reactor.names.push("Elsie"); // Will not trigger the observer
// You can stop an observer by calling stop()
reactor.ticker += 1;  // Will not trigger since observer is stopped
// You can restart an observer by calling start()
// This also retriggers the observed block
partialObserver.start(); // prints "next Elsie"
// Start is idempotent so starting an already running observer has no effect
partialObserver.start(); // -
partialObserver.start(); // -
partialObserver.start(); // -
// For convenience, you can call the function provided to the observer
// This works regardless of whether the observer is started or stopped
partialObserver(); // prints "next Bob"
// You can provide a name to conveniently override old observers
// This simplifies dynamic observer creation
reactor.counter = 1
const firstObserver = observe("counterReporter", () => {
  console.log("first observer: ", reactor.counter);
}); // prints "first observer: 1";
reactor.counter += 1 // prints "first observer: 2"
const secondObserver = observe("counterReporter", () => {
  console.log("second observer: ", reactor.counter);
}); // prints "second observer: 2";
reactor.counter += 1; // prints "second observer: 3"
                      // First observer has been overriden and does not trigger

Comparison to Other Libraries

Reactor is based on the same reactive principles as Bacon.js and Knockout.js. The main difference is that Reactor is trying to be lightweight and keep the additional syntax and complexity to a minimum. Reactor sets dependencies for you automatically so there is no need to manually set subscriptions/listeners.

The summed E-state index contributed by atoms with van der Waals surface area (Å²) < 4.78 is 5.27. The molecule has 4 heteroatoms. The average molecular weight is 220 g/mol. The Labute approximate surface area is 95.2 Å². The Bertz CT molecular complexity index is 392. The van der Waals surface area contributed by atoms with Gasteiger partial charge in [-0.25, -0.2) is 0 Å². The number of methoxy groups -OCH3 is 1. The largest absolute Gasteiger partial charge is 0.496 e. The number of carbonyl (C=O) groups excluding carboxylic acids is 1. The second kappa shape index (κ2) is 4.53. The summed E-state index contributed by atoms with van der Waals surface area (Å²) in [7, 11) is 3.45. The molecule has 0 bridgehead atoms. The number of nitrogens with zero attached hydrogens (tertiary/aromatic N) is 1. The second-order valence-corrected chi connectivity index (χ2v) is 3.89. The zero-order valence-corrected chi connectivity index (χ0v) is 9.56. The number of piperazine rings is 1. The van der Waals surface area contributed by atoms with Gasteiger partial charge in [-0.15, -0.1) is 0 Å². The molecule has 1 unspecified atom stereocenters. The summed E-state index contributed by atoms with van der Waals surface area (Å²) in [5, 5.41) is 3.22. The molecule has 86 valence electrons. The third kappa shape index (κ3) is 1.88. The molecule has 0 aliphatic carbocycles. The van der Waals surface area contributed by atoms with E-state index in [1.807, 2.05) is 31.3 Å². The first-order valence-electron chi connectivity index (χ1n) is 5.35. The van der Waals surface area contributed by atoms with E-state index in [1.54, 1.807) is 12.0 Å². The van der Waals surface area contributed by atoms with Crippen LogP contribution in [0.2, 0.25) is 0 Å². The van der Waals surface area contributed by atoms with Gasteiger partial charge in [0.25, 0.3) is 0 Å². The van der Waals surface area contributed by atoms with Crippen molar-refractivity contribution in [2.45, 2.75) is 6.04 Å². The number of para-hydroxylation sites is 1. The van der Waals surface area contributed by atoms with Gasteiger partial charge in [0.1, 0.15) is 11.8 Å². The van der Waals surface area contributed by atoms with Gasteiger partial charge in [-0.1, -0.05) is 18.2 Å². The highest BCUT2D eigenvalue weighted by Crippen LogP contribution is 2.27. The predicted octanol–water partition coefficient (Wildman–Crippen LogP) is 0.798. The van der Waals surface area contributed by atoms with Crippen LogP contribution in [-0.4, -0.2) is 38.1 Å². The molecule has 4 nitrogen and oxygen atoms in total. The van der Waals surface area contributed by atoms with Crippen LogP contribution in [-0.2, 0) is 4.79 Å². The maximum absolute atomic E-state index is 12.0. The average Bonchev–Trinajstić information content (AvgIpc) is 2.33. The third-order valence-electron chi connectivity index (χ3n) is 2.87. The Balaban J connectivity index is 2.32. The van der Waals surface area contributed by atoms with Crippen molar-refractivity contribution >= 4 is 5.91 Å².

Compared to Knockout, Reactor does not provide semantic bindings directly to HTML. Instead, users set the appropriate HTML modifying functions as Observers.

Compared to Bacon, Reactor does not help to handle event streams.


A Reactor is an object wrapper which automatically tracks observers that read its properties and notifies these observers when those properties are updated.

You create a new Reactor by just calling its constructor.

const reactor = new Reactor();

You can also wrap an existing object with a Reactor by passing it to the constructor. Changes to the Reactor are passed through to the underlying object.

const reactor = new Reactor({
  foo: "bar"

Reactors behave mostly like plain javascript objects.

const reactor = new Reactor({
  foo: "bar"
});; // "bar"
// You can set and get properties as usual
reactor.cow = "moo";
reactor.cow; = "moo"
// defineProperty works normally as well
Object.defineProperty(reactor, "milk", {
  get() { return "chocolate"; }
reactor.milk; // "chocolate"
// delete works too
delete;; // undefined

The key difference of Reactors is that they track when one of their properties is read by an observer and will notify that observer when the property is updated.

const reactor = new Reactor({ foo: "bar" });
observe(() => {
  console.log("foo is ",;
}); // prints "foo is bar" = "moo"; // prints "foo is moo"
Object.defineProperty(reactor, "foo", {
  get() { return "meow"; }
}); // prints "foo is meow"